• NoSQL databases are ideal for processing unstructured data at high speeds.
  • NoSQL databases are great for business applications that strive to serve the customer as quickly as possible.

NoSQL Database Models

Today’s data comes in different shapes, forms, even platforms. NoSQL databases are for the age of mobile devices and the cloud, where data can come from any location on earth. Newer data models have adapted for these changes to make managing today’s data a snap and to seize the opportunities of today’s information landscape a lot simpler.

Document Database: This model is the most popular among developers. A document database stores hierarchical JSON data. Unlike relational models, there is no impudence mismatch, so this type of NoSQL database maps very well to programming languages’ object graphs. A document database has all the information you need in one place. Adding an index to your documents, along with skipping the step of putting together tables gives you lightning speed database performance.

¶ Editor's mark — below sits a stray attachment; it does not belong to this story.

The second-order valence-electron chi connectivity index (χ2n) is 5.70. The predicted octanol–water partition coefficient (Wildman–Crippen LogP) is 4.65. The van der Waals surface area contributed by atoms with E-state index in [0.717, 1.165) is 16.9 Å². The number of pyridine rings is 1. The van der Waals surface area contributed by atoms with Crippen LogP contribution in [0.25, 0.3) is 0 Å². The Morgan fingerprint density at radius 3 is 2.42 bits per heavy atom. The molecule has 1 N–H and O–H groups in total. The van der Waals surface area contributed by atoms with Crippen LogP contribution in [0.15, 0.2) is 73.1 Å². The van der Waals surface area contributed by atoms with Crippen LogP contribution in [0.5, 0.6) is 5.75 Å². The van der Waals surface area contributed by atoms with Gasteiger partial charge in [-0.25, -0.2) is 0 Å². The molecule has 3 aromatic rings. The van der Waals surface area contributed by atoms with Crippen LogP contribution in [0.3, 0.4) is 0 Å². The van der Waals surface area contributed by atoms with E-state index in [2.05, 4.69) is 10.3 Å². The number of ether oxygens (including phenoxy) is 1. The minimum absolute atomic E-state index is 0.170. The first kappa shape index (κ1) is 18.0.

Graph API: Organize large volumes of data into meaningful patterns to peek into the future. You can track the relationships all your data points have with one another to process, aggregate, and index this new data set in real-time. Graph API has been used effectively for trading algorithms in hedge funds, health care applications, fraud detection, and more.

Key-value store: A type of NoSQL database that stores data in simple key-value pairs. Used for handling lots of small, continuous, and possibly unpredictable reads and writes. Some support more sophisticated data structures, including lists, sets, counters, and maps.